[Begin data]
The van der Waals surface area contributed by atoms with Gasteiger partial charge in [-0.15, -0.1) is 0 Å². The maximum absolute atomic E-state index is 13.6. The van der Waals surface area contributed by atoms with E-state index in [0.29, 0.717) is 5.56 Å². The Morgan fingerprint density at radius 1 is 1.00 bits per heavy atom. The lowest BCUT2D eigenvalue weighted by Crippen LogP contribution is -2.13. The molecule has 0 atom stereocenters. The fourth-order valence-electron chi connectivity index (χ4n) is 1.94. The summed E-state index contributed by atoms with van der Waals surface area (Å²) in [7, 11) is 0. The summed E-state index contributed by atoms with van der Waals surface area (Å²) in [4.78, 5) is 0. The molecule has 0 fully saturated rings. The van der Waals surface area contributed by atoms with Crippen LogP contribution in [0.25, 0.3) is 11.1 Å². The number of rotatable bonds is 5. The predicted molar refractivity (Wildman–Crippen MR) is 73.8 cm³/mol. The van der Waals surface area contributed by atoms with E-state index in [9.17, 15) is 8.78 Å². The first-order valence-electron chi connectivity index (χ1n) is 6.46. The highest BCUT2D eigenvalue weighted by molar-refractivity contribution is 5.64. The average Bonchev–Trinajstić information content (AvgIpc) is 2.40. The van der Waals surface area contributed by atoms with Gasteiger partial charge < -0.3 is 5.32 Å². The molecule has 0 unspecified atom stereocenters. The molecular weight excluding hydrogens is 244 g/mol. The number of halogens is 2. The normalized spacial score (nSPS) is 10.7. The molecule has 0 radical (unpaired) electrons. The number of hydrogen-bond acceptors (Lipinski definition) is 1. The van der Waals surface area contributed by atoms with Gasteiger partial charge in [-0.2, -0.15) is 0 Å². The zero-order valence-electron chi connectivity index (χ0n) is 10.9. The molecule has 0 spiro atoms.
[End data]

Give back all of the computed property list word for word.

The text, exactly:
The van der Waals surface area contributed by atoms with Gasteiger partial charge in [-0.15, -0.1) is 0 Å². The maximum absolute atomic E-state index is 13.6. The van der Waals surface area contributed by atoms with E-state index in [0.29, 0.717) is 5.56 Å². The Morgan fingerprint density at radius 1 is 1.00 bits per heavy atom. The lowest BCUT2D eigenvalue weighted by Crippen LogP contribution is -2.13. The molecule has 0 atom stereocenters. The fourth-order valence-electron chi connectivity index (χ4n) is 1.94. The summed E-state index contributed by atoms with van der Waals surface area (Å²) in [7, 11) is 0. The summed E-state index contributed by atoms with van der Waals surface area (Å²) in [4.78, 5) is 0. The molecule has 0 fully saturated rings. The van der Waals surface area contributed by atoms with Crippen LogP contribution in [0.25, 0.3) is 11.1 Å². The number of rotatable bonds is 5. The predicted molar refractivity (Wildman–Crippen MR) is 73.8 cm³/mol. The van der Waals surface area contributed by atoms with E-state index in [9.17, 15) is 8.78 Å². The first-order valence-electron chi connectivity index (χ1n) is 6.46. The highest BCUT2D eigenvalue weighted by molar-refractivity contribution is 5.64. The average Bonchev–Trinajstić information content (AvgIpc) is 2.40. The van der Waals surface area contributed by atoms with Gasteiger partial charge < -0.3 is 5.32 Å². The molecule has 0 unspecified atom stereocenters. The molecular weight excluding hydrogens is 244 g/mol. The number of halogens is 2. The normalized spacial score (nSPS) is 10.7. The molecule has 0 radical (unpaired) electrons. The number of hydrogen-bond acceptors (Lipinski definition) is 1. The van der Waals surface area contributed by atoms with Gasteiger partial charge in [-0.2, -0.15) is 0 Å². The zero-order valence-electron chi connectivity index (χ0n) is 10.9. The molecule has 0 spiro atoms.